Fear and self-loathing in Bruce Springsteen
Bruce Springsteen’s decision to take antidepressants was coloured by the fact that his father didn’t or wouldn’t. But it took a lot of psychotherapy for him to reach that point.
That is the stark admission we get from Bruce, the recent biography by Peter Ames Carlin. While the book wasn’t authorised per se, Springsteen gave Carlin countless interview hours, facilitated meetings with family and friends, and opened up his personal scrapbook to the author.
The fact that Springsteen has spoken openly about his chronic depression and other issues, and his use of medication to deal with those problems, has been welcomed by some in the fields of medicine and psychology as a breakthrough, given his popularity as a performer. It’s been quite a year for Springsteen as his mental health has been written about widely .
Last July, the New Yorker magazine published a long, in-depth interview with him in which he talked about how deeply affected he had been by his father’s paralysing depressions and how worried he became that he would be unable to escape the thread of mental ill health that ran through his family. There was also the revelation that Springsteen has been seeing a therapist since 1982.
For the Carlin biography, Springsteen talked to the author about his use of anti-depressants. Carlin said in an interview: “A big part of how this book advances the story is [by] being very upfront about how his dad was manic-depressive. He had a serious untreated mental illness for his entire adult life. We were talking about depression and I said to him, ‘Bruce, you said something to me that made me wonder, and it seemed like you were telling me that you take antidepressants. Am I correct?’ and he said, ‘Yeah.’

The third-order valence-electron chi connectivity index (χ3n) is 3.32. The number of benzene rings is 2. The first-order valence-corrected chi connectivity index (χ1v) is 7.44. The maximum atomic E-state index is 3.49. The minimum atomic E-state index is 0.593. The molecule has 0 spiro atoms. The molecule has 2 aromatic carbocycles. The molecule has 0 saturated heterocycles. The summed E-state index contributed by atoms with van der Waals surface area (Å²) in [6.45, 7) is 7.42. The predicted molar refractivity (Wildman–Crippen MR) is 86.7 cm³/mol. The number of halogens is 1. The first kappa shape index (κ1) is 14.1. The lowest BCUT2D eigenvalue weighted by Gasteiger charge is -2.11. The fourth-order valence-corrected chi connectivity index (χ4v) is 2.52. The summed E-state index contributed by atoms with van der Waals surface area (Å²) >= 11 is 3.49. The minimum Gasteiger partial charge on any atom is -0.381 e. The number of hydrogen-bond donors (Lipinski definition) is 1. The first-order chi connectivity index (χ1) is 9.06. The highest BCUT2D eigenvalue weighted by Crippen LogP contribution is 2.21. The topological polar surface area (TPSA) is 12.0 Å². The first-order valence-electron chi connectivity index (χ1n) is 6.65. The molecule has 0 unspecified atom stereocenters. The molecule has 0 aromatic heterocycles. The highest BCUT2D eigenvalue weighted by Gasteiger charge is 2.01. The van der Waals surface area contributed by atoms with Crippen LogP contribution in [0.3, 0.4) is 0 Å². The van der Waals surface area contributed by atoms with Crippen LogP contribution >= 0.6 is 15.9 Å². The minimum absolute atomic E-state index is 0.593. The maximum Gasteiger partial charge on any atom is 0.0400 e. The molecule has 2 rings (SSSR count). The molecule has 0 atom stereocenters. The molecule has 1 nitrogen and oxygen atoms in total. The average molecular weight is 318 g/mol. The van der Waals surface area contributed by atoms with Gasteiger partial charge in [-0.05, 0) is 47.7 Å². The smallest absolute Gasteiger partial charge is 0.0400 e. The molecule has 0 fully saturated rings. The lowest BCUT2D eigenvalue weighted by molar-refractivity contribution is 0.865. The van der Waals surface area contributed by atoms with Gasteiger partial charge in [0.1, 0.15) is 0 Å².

“And I said, ‘How would you feel about me putting that in the book?’ and he was silent for a second and then he said, ‘Yeah, that’s okay.’ ”
The link is made between Springsteen first taking medication in 2003 and the surge in his creative endeavours, through successive album releases and tours, since that date. Carlin writes: “Within days [of taking the prescribed medication] Springsteen felt like a shroud had been lifted from his shoulders. It was, ‘Get me this stuff now, and keep it coming.’ ”
Taken together as a joint examination of Springsteen’s psyche, both the New Yorker interview and the new biography paint an extraordinary and in some ways surprising picture of fear and self-loathing.
In an entertainment industry where such personal information about one’s mental health is usually managed carefully – if not hidden – the Carlin book offers a very rare insight into the inner turmoil of a creative artist.
Springsteen has always alluded to how his troubled childhood and his difficult relationship with his father caused him to seek solace in the curative powers of rock music. One time, in the 1980s when he was on stage during a show, he recounted a story that surprised many in its detail and level of confession.